Presentation on theme: "Ichikawa Kon Flamboyant Stylist. Ichikawa Kon Ichikawa made 80 feature films between 1946 and 2006 “I don’t have any unifying theme. I just make pictures."— Presentation transcript:
Ichikawa Kon Flamboyant Stylist
Ichikawa Kon Ichikawa made 80 feature films between 1946 and 2006 “I don’t have any unifying theme. I just make pictures I like …”
Ichikawa Kon Born in 1915 Entered Kyoto JO Studio as an animator in When JO was merged with PCL in 1937 and became Toho, he became an assistant director.
Ichikawa belongs to the generation of the directors who started career during WWII. He became a prominent post-war film director along with Kurosawa Akira and Kinoshita Keisuke.
Ichikawa Kon His childhood love of drawing and his dream of being an painter. His fascination with chambara and samurai films His love of the Disney animations ‘I am a cartoonist and I think that the greatest influence on my films (besides Chaplin)is probably Disney”.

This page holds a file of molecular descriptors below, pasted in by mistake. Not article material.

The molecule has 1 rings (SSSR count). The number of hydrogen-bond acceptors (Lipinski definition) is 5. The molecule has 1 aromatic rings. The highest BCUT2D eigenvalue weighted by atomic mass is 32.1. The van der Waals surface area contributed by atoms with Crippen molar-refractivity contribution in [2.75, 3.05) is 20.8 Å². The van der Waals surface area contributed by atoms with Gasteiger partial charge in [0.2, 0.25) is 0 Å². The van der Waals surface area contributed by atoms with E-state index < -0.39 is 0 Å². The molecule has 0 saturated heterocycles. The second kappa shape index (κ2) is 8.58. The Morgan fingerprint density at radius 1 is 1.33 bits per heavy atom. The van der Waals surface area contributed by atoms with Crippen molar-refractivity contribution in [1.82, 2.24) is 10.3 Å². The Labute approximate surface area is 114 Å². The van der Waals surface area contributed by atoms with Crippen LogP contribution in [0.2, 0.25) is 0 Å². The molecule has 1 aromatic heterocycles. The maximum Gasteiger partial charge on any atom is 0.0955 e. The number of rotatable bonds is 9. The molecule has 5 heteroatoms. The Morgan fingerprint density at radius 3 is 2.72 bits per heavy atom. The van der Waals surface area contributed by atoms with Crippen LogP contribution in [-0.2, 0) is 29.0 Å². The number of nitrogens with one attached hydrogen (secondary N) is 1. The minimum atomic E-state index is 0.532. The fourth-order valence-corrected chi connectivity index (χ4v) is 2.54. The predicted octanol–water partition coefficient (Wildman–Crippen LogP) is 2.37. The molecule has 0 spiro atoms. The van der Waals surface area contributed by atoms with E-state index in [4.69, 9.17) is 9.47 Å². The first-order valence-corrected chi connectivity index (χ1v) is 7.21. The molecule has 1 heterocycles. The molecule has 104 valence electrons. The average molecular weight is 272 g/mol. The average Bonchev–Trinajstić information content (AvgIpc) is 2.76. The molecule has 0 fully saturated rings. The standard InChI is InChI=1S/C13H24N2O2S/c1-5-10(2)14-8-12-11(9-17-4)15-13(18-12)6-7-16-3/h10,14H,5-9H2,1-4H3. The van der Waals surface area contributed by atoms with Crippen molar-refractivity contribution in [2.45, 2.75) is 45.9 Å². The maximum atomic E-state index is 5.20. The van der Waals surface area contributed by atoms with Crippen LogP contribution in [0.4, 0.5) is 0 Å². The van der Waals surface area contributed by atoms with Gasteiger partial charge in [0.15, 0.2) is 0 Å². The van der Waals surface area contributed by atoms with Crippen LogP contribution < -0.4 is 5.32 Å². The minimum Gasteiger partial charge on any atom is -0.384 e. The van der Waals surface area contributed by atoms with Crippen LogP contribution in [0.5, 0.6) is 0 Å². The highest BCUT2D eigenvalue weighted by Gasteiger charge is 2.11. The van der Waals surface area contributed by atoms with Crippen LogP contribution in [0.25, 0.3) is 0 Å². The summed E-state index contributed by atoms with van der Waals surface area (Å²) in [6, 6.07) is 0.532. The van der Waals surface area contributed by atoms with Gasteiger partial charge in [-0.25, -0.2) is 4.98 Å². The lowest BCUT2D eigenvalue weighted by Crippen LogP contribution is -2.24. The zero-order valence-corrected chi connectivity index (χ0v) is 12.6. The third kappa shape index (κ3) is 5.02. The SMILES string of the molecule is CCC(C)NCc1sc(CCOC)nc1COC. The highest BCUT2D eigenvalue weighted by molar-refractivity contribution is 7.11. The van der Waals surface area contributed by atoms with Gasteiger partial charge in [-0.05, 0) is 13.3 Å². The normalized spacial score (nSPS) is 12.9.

Ichikawa Kon Met Yumiko Nogi (later Wada Natto), a translator, at Toho Studios. Wada Natto became a screenwriter for most of Ichikawa’s films. She agreed to marry him after the completion of his first film.
Debuted as director with Musume Dojoji (A Girl at Dojoji Temple) in 1945 Mainly worked on screwball comedies and satires in his early career
Mr. Pu (1953) is about a school teacher who goes paralyzed with the fear of A-bomb and The Millionaire (1954) is an absurd comedy on a man who is determined to avoid to be a nuclear target and moves to a derelict house only to find his neighbour making an A-bomb.
Cold War - fear of the outbreak of a nuclear war Daigo Fukuryu Maru, exposed and contaminated by nuclear fallout near Bikini Atoll, 1st March, 1954 Godzilla (1954)
Ichikawa from metteur en scène to auteur films films films films films films films film films films film
Ichikawa’s Films In the later part of the 50s Ichikawa turned to more serious subjects. The Burmese Harp (1956) a lyrical epic about a Japanese soldier who became a Buddhist monk from the guilt of his complicity with killing.
Ichikawa’s Films Enjo (1958) is about a novice monk who sets fire on Kinkakuji (the Golden Pavillion) as he does not want to watch its purity and beauty being tainted by human corruption and greed.